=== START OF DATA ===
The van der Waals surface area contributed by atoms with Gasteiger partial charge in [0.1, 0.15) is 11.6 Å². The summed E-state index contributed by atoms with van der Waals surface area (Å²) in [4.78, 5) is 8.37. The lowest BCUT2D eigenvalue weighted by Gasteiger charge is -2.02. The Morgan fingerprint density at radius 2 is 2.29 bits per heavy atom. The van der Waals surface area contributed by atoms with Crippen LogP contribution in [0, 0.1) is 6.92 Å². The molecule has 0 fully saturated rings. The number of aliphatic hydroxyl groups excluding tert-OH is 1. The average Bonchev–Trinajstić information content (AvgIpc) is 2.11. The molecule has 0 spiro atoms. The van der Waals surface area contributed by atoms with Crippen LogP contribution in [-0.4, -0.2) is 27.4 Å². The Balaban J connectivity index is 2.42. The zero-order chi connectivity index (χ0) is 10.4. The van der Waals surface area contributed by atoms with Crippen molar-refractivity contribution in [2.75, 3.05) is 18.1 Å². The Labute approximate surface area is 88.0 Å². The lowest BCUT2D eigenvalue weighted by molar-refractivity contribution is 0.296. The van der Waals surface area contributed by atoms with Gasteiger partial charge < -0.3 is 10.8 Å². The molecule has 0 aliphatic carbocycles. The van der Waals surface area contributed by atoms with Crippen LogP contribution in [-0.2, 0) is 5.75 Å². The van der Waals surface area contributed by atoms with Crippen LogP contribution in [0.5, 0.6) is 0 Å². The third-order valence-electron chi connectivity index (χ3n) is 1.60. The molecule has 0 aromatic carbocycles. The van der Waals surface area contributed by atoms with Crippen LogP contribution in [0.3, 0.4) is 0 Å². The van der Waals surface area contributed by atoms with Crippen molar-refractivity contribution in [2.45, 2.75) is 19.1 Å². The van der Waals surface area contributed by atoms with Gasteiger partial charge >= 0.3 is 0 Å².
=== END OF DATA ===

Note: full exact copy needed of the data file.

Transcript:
The van der Waals surface area contributed by atoms with Gasteiger partial charge in [0.1, 0.15) is 11.6 Å². The summed E-state index contributed by atoms with van der Waals surface area (Å²) in [4.78, 5) is 8.37. The lowest BCUT2D eigenvalue weighted by Gasteiger charge is -2.02. The Morgan fingerprint density at radius 2 is 2.29 bits per heavy atom. The van der Waals surface area contributed by atoms with Crippen LogP contribution in [0, 0.1) is 6.92 Å². The molecule has 0 fully saturated rings. The number of aliphatic hydroxyl groups excluding tert-OH is 1. The average Bonchev–Trinajstić information content (AvgIpc) is 2.11. The molecule has 0 spiro atoms. The van der Waals surface area contributed by atoms with Crippen LogP contribution in [-0.4, -0.2) is 27.4 Å². The Balaban J connectivity index is 2.42. The zero-order chi connectivity index (χ0) is 10.4. The van der Waals surface area contributed by atoms with Crippen molar-refractivity contribution in [2.75, 3.05) is 18.1 Å². The Labute approximate surface area is 88.0 Å². The lowest BCUT2D eigenvalue weighted by molar-refractivity contribution is 0.296. The van der Waals surface area contributed by atoms with Gasteiger partial charge < -0.3 is 10.8 Å². The molecule has 0 aliphatic carbocycles. The van der Waals surface area contributed by atoms with Crippen LogP contribution in [-0.2, 0) is 5.75 Å². The van der Waals surface area contributed by atoms with Crippen LogP contribution in [0.5, 0.6) is 0 Å². The third-order valence-electron chi connectivity index (χ3n) is 1.60. The molecule has 0 aromatic carbocycles. The van der Waals surface area contributed by atoms with Crippen LogP contribution in [0.3, 0.4) is 0 Å². The van der Waals surface area contributed by atoms with Crippen molar-refractivity contribution in [2.45, 2.75) is 19.1 Å². The van der Waals surface area contributed by atoms with Gasteiger partial charge >= 0.3 is 0 Å².